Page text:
Doctors and nurses first in line as Morocco's vaccine drive starts

King Mohammed VI received the country’s first injection

epa08973624 A nurse vaccinates a Police officer against the Covid-19 coronavirus in Sale, Morocco, 29 January 2021. On January 28, Morocco began a vaccination campaign against Covid-19, as King Mohammed VI received the first dose after receiving shipments of the AstraZeneca-Oxford and China Sinopharm vaccines. The vaccination campaign in the first phase is expected to target health care workers and elderly people over the age of 75.  EPA/JALAL MORCHIDI
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Scores of Moroccan health workers streamed to a spacious white tent erected outside the Avicenne University Hospital in Rabat to get their first dose of Covid-19 vaccine, as a mass vaccination effort began on Friday in the North African country.

The bustling vaccination centre – one of 600 set up in the capital alone – aims to inject more than 4,000 health professionals with vaccine doses within three weeks.

That's an indication of the ambitious targets set by Morocco, which has one of Africa's most advanced coronavirus vaccination plans.

While European countries and North America started vaccinating several weeks ago, Africa is only just beginning to receive its first doses, mostly from China and Russia.

King Mohammed VI received the country’s first injection on Thursday, and nationwide vaccinations began on Friday – just as the country confirmed its first case of the virus variant identified in Britain.

In this photo released by the Royal Palace, Morocco's King Mohammed VI, right, receives the COVID-19 vaccine at the Royal Palace in Fes, as he launches his country's coronavirus vaccination campaign, Thursday Jan. 28, 2021. The North African kingdom received its first shipments of vaccine doses in recent days from China's Sinopharm and Anglo-Swedish drug maker AstraZeneca. (Moroccan Royal Palace via AP)

Among the first patients to walk into the university hospital tent was Abdelatif Asmamaa, a 58-year-old nurse who has been working on the front lines of the pandemic since March.

Before the first of his two doses was administered, Mr Asmamaa, who suffers from high blood pressure, was greeted by medical staff who inquired about his health then injected him with the Covishield vaccine, developed by the University of Oxford and AstraZeneca.

'It's an exciting atmosphere," he said, checking a document indicating when he will receive his second dose. "I feel nothing, it's like the seasonal flu shot."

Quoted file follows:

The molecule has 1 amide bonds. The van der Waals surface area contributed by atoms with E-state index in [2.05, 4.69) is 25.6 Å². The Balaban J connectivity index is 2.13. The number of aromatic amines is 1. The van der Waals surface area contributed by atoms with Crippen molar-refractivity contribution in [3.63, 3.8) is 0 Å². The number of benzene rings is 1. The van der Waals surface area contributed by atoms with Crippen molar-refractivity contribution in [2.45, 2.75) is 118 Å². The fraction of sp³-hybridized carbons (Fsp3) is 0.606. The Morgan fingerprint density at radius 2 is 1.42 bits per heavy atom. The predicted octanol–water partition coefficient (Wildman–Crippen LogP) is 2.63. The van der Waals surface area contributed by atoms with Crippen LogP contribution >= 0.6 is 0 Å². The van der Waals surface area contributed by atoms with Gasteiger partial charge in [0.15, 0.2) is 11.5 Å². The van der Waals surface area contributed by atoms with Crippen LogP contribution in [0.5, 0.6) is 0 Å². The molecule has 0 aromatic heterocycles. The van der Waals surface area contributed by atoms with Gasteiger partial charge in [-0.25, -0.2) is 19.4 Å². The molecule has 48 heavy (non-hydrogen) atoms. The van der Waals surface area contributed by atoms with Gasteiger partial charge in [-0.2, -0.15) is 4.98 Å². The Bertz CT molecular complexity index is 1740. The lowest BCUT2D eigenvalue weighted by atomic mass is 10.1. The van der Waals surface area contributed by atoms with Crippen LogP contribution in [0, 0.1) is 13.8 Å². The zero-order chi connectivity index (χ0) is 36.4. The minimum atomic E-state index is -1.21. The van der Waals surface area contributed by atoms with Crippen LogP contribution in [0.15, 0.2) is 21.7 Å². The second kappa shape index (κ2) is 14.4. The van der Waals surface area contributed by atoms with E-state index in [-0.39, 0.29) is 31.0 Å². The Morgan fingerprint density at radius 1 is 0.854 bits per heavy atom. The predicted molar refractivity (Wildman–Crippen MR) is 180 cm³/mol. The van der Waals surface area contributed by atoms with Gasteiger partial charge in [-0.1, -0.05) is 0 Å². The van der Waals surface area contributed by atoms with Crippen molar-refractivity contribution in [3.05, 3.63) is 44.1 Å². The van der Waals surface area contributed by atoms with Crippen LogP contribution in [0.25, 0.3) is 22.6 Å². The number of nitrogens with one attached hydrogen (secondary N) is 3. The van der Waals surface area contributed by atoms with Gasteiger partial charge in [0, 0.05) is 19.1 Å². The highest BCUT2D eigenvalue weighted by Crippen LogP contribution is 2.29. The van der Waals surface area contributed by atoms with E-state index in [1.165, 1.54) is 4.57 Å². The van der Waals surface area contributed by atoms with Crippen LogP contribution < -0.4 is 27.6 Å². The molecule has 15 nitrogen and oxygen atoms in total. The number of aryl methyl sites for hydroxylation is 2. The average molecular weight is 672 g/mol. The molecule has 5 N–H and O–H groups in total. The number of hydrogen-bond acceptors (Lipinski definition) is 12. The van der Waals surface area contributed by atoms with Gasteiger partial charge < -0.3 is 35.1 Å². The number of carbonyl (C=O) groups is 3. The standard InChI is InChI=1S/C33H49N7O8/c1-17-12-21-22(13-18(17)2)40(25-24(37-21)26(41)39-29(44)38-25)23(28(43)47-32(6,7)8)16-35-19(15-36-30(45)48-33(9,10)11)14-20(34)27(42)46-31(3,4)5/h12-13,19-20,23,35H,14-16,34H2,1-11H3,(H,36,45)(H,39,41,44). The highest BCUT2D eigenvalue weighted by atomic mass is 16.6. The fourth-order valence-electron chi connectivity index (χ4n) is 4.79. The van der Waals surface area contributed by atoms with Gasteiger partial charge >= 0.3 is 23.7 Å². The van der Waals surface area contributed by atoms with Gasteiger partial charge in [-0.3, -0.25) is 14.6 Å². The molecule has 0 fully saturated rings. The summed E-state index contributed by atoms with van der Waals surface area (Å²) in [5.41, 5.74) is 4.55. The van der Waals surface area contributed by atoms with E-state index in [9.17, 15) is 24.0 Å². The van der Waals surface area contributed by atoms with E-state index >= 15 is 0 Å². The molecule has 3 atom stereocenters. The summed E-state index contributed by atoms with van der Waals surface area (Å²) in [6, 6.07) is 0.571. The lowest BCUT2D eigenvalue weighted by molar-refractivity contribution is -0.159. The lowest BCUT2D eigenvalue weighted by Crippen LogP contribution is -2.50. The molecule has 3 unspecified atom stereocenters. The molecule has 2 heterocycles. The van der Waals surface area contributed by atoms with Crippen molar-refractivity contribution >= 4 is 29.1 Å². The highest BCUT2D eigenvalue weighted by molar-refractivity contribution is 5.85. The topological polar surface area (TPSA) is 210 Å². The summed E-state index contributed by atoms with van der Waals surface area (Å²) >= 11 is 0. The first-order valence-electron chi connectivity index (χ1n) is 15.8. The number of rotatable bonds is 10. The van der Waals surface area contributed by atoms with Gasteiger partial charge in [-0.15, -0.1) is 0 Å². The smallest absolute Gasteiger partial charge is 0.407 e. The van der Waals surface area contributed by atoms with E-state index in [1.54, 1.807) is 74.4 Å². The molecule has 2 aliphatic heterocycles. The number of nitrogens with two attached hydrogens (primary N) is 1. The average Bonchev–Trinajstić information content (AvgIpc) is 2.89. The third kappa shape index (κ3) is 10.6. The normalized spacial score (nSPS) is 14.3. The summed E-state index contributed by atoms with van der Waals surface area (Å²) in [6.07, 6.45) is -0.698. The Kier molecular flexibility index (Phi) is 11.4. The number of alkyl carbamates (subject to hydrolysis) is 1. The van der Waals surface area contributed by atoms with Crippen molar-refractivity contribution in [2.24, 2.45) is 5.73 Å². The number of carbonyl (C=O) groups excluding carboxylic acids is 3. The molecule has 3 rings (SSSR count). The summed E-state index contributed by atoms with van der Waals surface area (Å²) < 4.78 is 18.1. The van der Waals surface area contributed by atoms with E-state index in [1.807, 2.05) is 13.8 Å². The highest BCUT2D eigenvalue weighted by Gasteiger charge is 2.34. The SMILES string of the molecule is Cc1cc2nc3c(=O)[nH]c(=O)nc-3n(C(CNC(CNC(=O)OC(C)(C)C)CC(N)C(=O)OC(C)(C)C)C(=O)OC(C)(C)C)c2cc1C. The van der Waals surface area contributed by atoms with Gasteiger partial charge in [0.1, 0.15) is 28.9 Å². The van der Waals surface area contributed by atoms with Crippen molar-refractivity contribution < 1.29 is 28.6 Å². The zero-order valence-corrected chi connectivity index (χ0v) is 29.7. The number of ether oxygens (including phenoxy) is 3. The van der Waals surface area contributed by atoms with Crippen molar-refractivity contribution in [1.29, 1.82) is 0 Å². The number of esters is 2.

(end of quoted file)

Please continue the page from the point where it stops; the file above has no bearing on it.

In cubicles scattered across the tent, other nurses, doctors and Health Ministry personnel were getting the drug.

Similar scenes unfolded at vaccination locations across the kingdom. A government vaccine deployment plan said around 3,000 sites would be set up in total, including mobile units that will deliver vaccines in remote and rural areas.

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The country's vaccine programme initially targets those most vulnerable to the virus, including healthcare workers, members of the security forces and of other public authorities, and people over the age of 75.

The AstraZeneca vaccine, produced by the Serum Institute of India, is one of two vaccines used by Morocco in its free immunisation drive. The other is developed by China’s Sinopharm. Both vaccines require two doses and do not need ultra-cold storage.

Morocco aims to get 66 million doses of the two vaccines, covering about 80 per cent of its 35 million population.

Asked what criteria determine the vaccine to use, Dr Mina Ait El Qadi, the hospital's pharmacy director, said that it was a decision made by the government's scientific committee.

"We don't really have a say in choosing which vaccine to administer. We work with what they give us."

Morocco has seen a recent drop in confirmed virus cases, which has been attributed to a dip in testing.

Overall, the country has reported more than 469,990 confirmed cases, including 8,246 deaths, according to government data. That is among the highest confirmed tolls in Africa.